The most common Bible verse used against the very Catholic and very biblical doctrines concerning mortal and venial sin is James 2:10-11:
For whoever keeps the whole law but fails in one point has become guilty of all of it. For he who said, “Do not commit adultery,” said also, “Do not kill.”
The argument is made from this text that all sins are the same before God. Is this true?
Two Points in Response:
First, the context of James 2 reveals St. James to have been talking about showing partiality for the first nine verses leading up to verses ten and eleven. In verse one St. James says, “My brethren, show no partiality as you hold the faith of our Lord Jesus Christ.” St. James then goes on to say that if we show partiality, for example, toward the rich at the expense of the poor, we fail to keep what he calls “the royal law, according to the Scripture, ‘You shall love your neighbor as yourself’” (verse 8). He then says, in verse nine, “But if you show partiality, you commit sin, and are convicted by the law as transgressors.” This is his lead-in to talking about keeping the commandments.
The point here is we cannot pick and choose who we are going to love as the Lord commands and who we are not going to love. On Judgment Day, we cannot say, “But I loved over six billion people as I love myself, Lord! I only hated that one guy!” It is an all or nothing proposition. In the same way, we cannot say to God on Judgment Day, “But I kept the other nine commandments, Lord!”
The second point I would make here is if you read the rest of verse 11, St. James explains a little more precisely what he means.
For he who said, “Do not commit adultery,” said also, “Do not kill.” If you do not commit adultery but do kill, you have become a transgressor of the law.
He never says anything remotely related to “all sins are equal.” He does not say, “If you commit adultery, you are guilty of murder, lying, stealing, etc.” as if there is no difference between these sins. The gravity of each sin is not his point. He simply points out that if you break any of these laws, you have become a transgressor of the law. Again, I believe he is saying you cannot pick and choose which of God’s laws you will obey and those you will not. You must obey all of them.
What is Mortal and Venial Sin?
The Catechism of the Catholic Church provides:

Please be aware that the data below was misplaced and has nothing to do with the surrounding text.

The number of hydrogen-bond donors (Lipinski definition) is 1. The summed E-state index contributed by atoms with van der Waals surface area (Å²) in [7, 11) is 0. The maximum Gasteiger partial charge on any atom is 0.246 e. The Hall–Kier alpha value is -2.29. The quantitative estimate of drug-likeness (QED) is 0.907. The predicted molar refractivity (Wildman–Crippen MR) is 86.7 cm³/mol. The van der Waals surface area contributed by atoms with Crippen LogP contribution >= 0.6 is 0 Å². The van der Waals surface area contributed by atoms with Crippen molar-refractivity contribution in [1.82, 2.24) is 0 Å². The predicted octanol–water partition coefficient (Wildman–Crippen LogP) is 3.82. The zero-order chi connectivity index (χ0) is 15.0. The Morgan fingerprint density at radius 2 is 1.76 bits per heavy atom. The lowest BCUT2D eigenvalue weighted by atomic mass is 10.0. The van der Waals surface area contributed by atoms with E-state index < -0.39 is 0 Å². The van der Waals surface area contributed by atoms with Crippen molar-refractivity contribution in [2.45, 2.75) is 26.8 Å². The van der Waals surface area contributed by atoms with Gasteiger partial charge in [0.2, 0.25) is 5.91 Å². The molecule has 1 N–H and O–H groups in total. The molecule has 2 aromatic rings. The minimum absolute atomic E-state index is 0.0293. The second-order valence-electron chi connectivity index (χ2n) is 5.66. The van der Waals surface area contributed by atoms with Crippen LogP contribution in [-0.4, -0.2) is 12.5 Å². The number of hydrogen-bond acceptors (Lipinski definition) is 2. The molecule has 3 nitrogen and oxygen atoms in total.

Mortal Sin destroys charity in the heart of man by a grave violation of God’s law; it turns man away from God… by preferring an inferior good to him. Venial sin allows charity to subsist, though it offends and wounds it.
 Mortal sin… results in… the privation of sanctifying grace, that is, of the state of grace. If it is not redeemed by repentance and God’s forgiveness, it causes exclusion from Christ’s kingdom and the eternal death of hell…
 One commits venial sin when, in a less serious matter, he does not observe the standard prescribed by the moral law, or when he disobeys the moral law in a grave matter, but without full knowledge or complete consent.
 Venial sin weakens charity… and… merits temporal punishment. Deliberate and unrepented venial sin disposes us little by little to commit mortal sin. However, venial sin does not break the covenant with God. With God’s grace, it is humanly reparable. “Venial sin does not deprive the sinner of sanctifying grace, friendship with God, charity, and consequently, eternal happiness.”
What Does the Bible Have to Say?
Whoever then relaxes (breaks) one of the least of these commandments and teaches men so, shall be called least in the kingdom of heaven; but he who does them and teaches them shall be called great in the kingdom of heaven.
Our Lord here teaches that there are “least commandments” a person can break and even teach others to do so yet still remain “in the kingdom of heaven.” That is both a good definition of venial sin and perfectly in line with paragraph 1863 of the Catechism. Then, Jesus goes on to warn us in no uncertain terms that there are other sins that will take us to hell—if we do not repent, of course. In Matt. 5: 22, Jesus further says, “… whoever says ‘You fool!’ shall be liable to the hell of fire.” In verses 28-29, he then says: